You could say that in normal years, the Toronto Mayoral election already has a flavour of ranked ballots as candidates self-select and drop out before the deadline when it becomes clear they can’t win. I’d rather the voters make that choice, but no matter. Of course, this is not a normal election year with the deadline this year seeing the incumbent drop out while his brother jumps in to the race for the final stretch. Now more than ever we need to acknowledge that an election choice is more subtle than any winner-take-all contest can ever capture. Voters are forced to choose the lesser of all evils and vote strategically about who they want as well as keep in mind who they are afraid might win. Why not let the voters rank the evils directly and stop worrying? It would be more honest.

Good for Olivia Chow for supporting democratic reform so directly.

Government and democracy are about more than just finding efficiencies, lowering taxes or even getting people moving. Informed and responsible citizens of a democracy need to work to make the system better, more representative and more responsible. Just because the media and many politicians find that too boring or pretend it is too complicated is no excuse.

So let’s get on with it.

2 Comments leave one →
  1. September 15, 2014 12:22 am

    Actually Fair Vote Canada is NOT opposed to a preferential ballot for mayor. But when you refer to the lack of impeachment powers at the municipal level, this suggests we should also consider other options for choosing a mayor, like making the mayor accountable to Council and chosen by Council, the normal method in the most UK cities.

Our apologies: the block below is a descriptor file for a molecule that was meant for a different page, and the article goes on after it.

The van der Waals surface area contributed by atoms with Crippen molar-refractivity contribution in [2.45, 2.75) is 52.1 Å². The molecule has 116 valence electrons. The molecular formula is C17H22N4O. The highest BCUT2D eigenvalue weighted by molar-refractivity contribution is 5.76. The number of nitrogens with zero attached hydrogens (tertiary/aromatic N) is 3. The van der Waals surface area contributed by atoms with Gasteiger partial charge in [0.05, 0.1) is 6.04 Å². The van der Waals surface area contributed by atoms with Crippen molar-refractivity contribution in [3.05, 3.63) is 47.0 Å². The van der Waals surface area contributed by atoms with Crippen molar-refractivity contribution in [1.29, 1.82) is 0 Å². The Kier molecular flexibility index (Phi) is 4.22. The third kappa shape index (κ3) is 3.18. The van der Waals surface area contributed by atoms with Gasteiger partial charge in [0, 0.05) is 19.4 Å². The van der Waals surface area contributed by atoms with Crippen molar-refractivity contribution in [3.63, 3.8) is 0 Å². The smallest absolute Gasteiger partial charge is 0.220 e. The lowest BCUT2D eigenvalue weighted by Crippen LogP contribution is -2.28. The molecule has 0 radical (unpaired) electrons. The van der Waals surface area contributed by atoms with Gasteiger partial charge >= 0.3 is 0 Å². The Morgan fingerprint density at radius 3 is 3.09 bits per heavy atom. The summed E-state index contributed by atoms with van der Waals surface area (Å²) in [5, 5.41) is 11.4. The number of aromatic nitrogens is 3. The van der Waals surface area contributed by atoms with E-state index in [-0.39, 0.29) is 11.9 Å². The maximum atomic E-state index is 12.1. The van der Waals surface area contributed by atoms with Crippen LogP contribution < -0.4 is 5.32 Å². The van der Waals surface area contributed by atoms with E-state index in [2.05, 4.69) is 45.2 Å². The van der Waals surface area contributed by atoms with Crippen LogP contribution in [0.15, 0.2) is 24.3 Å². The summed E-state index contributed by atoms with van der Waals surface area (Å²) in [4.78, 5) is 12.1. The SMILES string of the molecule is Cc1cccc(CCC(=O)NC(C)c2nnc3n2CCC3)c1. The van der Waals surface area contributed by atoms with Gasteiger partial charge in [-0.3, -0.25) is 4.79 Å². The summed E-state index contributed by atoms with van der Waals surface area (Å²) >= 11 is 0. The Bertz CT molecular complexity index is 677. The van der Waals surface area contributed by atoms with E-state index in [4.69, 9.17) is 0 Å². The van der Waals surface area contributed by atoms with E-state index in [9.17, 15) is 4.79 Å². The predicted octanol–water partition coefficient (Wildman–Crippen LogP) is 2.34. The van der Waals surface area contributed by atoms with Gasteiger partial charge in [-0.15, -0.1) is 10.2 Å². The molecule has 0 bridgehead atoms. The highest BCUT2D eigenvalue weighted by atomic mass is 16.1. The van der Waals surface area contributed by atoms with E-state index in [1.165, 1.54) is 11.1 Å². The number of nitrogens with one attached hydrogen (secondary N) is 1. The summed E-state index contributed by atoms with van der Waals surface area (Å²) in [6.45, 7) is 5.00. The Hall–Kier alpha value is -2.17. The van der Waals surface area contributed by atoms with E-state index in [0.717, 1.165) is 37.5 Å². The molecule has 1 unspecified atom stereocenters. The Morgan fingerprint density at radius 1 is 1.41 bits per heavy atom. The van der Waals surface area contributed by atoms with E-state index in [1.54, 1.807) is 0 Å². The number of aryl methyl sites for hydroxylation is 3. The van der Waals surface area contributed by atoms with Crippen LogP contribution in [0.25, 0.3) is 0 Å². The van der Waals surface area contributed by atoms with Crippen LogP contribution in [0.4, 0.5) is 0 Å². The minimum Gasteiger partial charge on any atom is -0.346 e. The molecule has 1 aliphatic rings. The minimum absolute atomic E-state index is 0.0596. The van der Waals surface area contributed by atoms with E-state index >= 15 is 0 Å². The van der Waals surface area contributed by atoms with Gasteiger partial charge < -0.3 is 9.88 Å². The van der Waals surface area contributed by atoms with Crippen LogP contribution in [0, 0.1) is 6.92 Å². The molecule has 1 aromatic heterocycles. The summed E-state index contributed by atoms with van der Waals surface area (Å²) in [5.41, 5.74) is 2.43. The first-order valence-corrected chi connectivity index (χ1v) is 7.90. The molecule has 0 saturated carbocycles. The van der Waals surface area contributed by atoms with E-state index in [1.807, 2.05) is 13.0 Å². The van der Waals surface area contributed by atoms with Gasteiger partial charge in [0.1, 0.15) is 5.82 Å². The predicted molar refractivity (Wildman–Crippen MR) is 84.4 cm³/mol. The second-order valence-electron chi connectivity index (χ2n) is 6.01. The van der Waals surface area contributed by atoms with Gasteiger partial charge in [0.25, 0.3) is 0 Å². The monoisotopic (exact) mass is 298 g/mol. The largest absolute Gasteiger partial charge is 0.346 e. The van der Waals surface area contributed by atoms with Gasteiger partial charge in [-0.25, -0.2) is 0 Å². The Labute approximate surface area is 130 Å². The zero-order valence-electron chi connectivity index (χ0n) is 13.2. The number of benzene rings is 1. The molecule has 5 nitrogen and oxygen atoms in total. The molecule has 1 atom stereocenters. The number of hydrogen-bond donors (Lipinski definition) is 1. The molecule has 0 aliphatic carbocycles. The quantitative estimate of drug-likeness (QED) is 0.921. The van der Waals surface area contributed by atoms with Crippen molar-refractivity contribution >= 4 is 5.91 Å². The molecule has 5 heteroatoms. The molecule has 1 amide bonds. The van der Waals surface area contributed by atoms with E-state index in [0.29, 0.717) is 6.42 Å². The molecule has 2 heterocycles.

When it comes to electing councillors, changing from one winner-take-all system to another will not make council reflect Toronto’s diversity any better. In fact, it is more likely to reduce it: the preferential ballot tends to elect the lesser of evils. Turns out vote splitting is how minority groups or minority opinions win seats, in our skewed winner-take-all universe; look at Naheed Nenshi. Ranked ballots in multi-member wards would fix the problem, the method used to elect councils in Glasgow, Dublin, Edinburgh and Belfast. Vancouver would be a great place to start that, since they elect all ten council members at large by a winner-takes-all-ten system.

  2. Andrew Eisenberg permalink
    September 15, 2014 5:17 pm

    The nice thing about preferential ballots is that it is simple to understand and there’s little math behind it. I do think that STV’s failure in BC is partially due to the complexity of the system.

    However flawed it is, it’s better than what we’ve got.